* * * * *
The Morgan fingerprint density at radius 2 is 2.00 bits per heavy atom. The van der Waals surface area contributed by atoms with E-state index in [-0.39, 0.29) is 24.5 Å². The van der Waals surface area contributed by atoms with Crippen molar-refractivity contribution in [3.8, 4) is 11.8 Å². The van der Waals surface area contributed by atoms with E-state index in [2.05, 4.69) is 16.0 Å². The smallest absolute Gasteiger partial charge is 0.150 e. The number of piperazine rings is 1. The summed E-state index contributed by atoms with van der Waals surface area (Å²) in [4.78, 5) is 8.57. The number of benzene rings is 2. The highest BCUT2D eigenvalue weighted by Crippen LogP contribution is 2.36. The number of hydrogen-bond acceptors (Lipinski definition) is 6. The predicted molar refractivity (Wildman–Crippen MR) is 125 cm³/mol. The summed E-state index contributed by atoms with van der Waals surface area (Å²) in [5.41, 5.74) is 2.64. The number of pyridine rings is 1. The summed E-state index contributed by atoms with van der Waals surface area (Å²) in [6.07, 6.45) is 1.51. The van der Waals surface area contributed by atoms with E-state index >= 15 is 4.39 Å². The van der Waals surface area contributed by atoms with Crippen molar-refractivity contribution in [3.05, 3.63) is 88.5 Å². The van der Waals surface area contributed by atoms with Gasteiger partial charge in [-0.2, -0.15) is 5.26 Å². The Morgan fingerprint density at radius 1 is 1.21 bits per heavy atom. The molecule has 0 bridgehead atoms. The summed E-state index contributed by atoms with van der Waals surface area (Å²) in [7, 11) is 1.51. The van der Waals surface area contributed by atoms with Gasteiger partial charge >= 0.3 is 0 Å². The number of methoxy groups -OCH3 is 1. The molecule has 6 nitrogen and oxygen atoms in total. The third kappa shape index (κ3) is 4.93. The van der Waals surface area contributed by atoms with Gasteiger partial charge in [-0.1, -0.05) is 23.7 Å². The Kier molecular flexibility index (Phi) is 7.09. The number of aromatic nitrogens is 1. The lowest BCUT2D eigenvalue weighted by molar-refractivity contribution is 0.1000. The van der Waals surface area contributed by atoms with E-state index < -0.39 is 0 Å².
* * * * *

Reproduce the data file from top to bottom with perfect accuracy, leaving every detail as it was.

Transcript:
The Morgan fingerprint density at radius 2 is 2.00 bits per heavy atom. The van der Waals surface area contributed by atoms with E-state index in [-0.39, 0.29) is 24.5 Å². The van der Waals surface area contributed by atoms with Crippen molar-refractivity contribution in [3.8, 4) is 11.8 Å². The van der Waals surface area contributed by atoms with E-state index in [2.05, 4.69) is 16.0 Å². The smallest absolute Gasteiger partial charge is 0.150 e. The number of piperazine rings is 1. The summed E-state index contributed by atoms with van der Waals surface area (Å²) in [4.78, 5) is 8.57. The number of benzene rings is 2. The highest BCUT2D eigenvalue weighted by Crippen LogP contribution is 2.36. The number of hydrogen-bond acceptors (Lipinski definition) is 6. The predicted molar refractivity (Wildman–Crippen MR) is 125 cm³/mol. The summed E-state index contributed by atoms with van der Waals surface area (Å²) in [5.41, 5.74) is 2.64. The number of pyridine rings is 1. The summed E-state index contributed by atoms with van der Waals surface area (Å²) in [6.07, 6.45) is 1.51. The van der Waals surface area contributed by atoms with E-state index >= 15 is 4.39 Å². The van der Waals surface area contributed by atoms with Crippen molar-refractivity contribution in [3.05, 3.63) is 88.5 Å². The van der Waals surface area contributed by atoms with Gasteiger partial charge in [-0.2, -0.15) is 5.26 Å². The Morgan fingerprint density at radius 1 is 1.21 bits per heavy atom. The molecule has 0 bridgehead atoms. The summed E-state index contributed by atoms with van der Waals surface area (Å²) in [7, 11) is 1.51. The van der Waals surface area contributed by atoms with Gasteiger partial charge >= 0.3 is 0 Å². The number of methoxy groups -OCH3 is 1. The molecule has 6 nitrogen and oxygen atoms in total. The third kappa shape index (κ3) is 4.93. The van der Waals surface area contributed by atoms with Gasteiger partial charge in [-0.1, -0.05) is 23.7 Å². The Kier molecular flexibility index (Phi) is 7.09. The number of aromatic nitrogens is 1. The lowest BCUT2D eigenvalue weighted by molar-refractivity contribution is 0.1000. The van der Waals surface area contributed by atoms with E-state index < -0.39 is 0 Å².